Making a List and Checking it Twice. . .

CheckNo, I’m not Santa but I’m still making a list. Unlike Santa’s list, this one only includes those who have been naughty. Specifically, companies that use freelance medical writers but do not pay within a timely manner (i.e., 45 days from invoicing); do not pay at all; or significantly change the scope of the project but balk (or walk away) when the writer tries to change the scope of the fee.

This list was triggered by a Tweet from someone about Time Inc., and NBC charging freelancers a percentage of their fee if they want to be paid in a timely manner. Imagine that. If you want to be paid within a month or so, you have to agree to give up 4% or so of the money owed you.

There is just so much wrong with that thinking I don’t even know where to start. My outrage might be the result, in part, of my own payment woes. As I wrote in an earlier post, I have a client who just informed me they are paying at 90 days … Continue Reading

clients payment

You Need Me . . .You Really Do!

There’s been a lot of debate about the role of the medical writer in world of journal articles. The “g” word (ghostwriting) has been tossed about like salt on a Rachel Ray set. I’ll get into that debate in a later post, but for now I just want to say something about medical writers and why doctors need us: Doctors. Can’t. Write.

Ok, before you start lobbing your stethoscopes at me, let me explain. I know there are some doctors out there who are not only wonderful at writing journal articles and other medical pieces, such as CME programs, but also fiction and nonfiction. Two of my favorite authors–Perri Klass and Abraham Verghese–are physicians.

But let’s be honest here: you didn’t become physicians because of the narrative power of your pen (or keyboard). You haven’t spent 8 or 9 hours a day for the past 25 years turning a blank computer screen into a 4,000-word article or a 60,000-word book. You probably don’t have an AMA Manual of Style holding down a stack of papers on your desk, Endnote reference database on your computer, and carpal tunnel from misusing a mouse for too many years.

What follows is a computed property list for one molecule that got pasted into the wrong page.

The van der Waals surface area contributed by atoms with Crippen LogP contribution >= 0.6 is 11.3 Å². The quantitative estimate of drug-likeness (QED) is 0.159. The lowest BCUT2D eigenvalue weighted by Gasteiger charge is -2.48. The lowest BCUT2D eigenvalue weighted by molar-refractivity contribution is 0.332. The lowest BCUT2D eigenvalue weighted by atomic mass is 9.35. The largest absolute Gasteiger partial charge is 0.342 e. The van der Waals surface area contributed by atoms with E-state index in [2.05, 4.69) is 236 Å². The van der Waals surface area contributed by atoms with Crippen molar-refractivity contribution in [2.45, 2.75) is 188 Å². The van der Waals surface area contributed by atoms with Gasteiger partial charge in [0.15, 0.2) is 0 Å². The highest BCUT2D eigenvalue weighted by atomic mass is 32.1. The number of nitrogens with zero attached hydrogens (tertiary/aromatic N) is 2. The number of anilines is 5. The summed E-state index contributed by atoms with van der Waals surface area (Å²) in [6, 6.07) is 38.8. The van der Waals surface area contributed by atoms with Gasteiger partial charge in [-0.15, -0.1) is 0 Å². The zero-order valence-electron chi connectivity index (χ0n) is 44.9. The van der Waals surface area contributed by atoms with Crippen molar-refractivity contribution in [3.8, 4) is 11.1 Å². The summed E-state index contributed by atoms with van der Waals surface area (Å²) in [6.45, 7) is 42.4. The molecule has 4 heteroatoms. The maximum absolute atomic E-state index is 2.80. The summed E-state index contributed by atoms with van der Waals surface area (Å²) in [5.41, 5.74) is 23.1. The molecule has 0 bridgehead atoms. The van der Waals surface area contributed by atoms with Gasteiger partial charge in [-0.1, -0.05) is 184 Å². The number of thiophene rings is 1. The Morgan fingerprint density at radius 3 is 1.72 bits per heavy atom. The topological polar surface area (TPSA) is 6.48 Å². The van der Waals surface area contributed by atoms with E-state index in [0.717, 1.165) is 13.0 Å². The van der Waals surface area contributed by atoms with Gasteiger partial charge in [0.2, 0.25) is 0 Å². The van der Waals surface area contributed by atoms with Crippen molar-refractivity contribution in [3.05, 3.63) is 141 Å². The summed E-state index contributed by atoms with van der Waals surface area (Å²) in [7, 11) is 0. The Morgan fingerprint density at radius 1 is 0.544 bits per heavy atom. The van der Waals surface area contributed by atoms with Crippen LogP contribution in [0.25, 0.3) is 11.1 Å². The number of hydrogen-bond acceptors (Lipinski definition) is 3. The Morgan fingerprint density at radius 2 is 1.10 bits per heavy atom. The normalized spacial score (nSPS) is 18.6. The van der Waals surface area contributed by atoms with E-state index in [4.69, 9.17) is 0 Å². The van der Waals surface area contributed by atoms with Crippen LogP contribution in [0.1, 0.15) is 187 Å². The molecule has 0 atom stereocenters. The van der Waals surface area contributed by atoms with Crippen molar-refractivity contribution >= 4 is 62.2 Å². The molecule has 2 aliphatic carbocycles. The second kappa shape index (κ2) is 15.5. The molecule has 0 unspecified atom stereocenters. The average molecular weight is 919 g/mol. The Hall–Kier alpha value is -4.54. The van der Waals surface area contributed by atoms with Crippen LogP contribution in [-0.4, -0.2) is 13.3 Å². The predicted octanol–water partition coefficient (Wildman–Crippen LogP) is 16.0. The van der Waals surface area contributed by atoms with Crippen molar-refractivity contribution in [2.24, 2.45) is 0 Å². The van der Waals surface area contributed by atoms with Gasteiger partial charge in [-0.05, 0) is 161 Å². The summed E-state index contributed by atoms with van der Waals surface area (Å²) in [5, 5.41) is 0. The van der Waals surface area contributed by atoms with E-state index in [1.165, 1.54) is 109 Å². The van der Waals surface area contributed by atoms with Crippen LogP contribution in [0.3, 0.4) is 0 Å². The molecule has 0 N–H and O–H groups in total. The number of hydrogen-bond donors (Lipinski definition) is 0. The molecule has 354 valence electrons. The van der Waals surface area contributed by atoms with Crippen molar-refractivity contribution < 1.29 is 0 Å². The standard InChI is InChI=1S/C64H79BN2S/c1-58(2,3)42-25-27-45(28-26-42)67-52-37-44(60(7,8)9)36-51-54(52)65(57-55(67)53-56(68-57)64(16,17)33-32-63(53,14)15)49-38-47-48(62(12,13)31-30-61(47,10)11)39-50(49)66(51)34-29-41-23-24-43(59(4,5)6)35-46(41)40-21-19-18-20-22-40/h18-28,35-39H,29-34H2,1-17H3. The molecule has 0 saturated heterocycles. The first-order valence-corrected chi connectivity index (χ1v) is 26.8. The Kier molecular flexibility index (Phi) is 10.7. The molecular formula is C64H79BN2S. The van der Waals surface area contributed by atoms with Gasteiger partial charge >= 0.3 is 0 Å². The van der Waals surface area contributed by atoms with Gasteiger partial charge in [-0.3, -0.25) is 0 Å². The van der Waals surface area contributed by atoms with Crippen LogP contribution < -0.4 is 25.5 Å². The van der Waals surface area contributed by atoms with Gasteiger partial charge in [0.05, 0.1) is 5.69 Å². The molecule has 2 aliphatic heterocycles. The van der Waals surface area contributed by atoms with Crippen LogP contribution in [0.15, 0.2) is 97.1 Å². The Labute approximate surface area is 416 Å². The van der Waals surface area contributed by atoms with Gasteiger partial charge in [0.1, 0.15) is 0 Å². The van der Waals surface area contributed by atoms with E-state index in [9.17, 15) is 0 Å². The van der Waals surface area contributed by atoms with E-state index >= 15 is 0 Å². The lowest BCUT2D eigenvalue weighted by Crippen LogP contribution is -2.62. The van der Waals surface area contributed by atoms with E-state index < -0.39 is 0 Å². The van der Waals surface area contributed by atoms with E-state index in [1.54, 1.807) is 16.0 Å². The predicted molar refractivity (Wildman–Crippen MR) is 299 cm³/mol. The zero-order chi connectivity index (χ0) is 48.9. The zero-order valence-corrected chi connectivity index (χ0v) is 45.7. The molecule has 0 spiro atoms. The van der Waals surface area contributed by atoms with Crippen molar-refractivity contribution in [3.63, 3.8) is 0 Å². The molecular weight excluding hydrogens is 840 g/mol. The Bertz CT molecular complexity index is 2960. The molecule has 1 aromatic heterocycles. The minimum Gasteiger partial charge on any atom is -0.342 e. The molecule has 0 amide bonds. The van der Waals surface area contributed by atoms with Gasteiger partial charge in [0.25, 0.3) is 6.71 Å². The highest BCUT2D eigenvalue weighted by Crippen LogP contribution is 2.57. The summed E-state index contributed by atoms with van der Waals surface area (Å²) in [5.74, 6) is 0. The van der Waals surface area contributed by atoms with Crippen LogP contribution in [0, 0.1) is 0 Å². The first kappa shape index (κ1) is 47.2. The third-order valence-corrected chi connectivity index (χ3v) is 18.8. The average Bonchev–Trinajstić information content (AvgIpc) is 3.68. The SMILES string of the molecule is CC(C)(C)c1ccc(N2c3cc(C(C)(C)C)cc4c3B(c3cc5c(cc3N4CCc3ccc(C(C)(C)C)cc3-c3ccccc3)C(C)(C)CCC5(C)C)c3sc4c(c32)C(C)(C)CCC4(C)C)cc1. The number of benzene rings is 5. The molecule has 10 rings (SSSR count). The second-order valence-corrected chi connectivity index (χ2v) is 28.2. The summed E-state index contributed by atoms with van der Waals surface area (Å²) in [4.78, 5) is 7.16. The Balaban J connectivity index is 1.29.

I know this because I … Continue Reading

clients writing

The check is in the . . . .

As one of my freelance friends recently noted on a Facebook post, the best days in a freelancer’s life are when the checks arrive. Lately, those days have been farther and farther apart.

This is the first year in 10 years of freelancing that I’ve actually woken up in the middle of the night worried about cash flow. The money is there–I’ve done the work and billed the invoices. But one large client went into Chapter 11 just as I was completing the first third of a major project. No worries, the editor assured me. All freelancers will be paid. Well, it took several calls and threats to stop work on the project before the second check finally arrived. Thankfully, the third check arrived with no problems.

Another client, a large professional medical organization, keeps “losing” my paperwork.

But the excuse that really makes me crazy is when I’m told that since my client’s client hasn’t paid them, they can’t pay me. Um, excuse me?

My contract is with you, not your client.  This is like me telling the guy currently painting my house that I can’t pay him for three months because my clients haven’t paid me. Imaging telling … Continue Reading

clients payment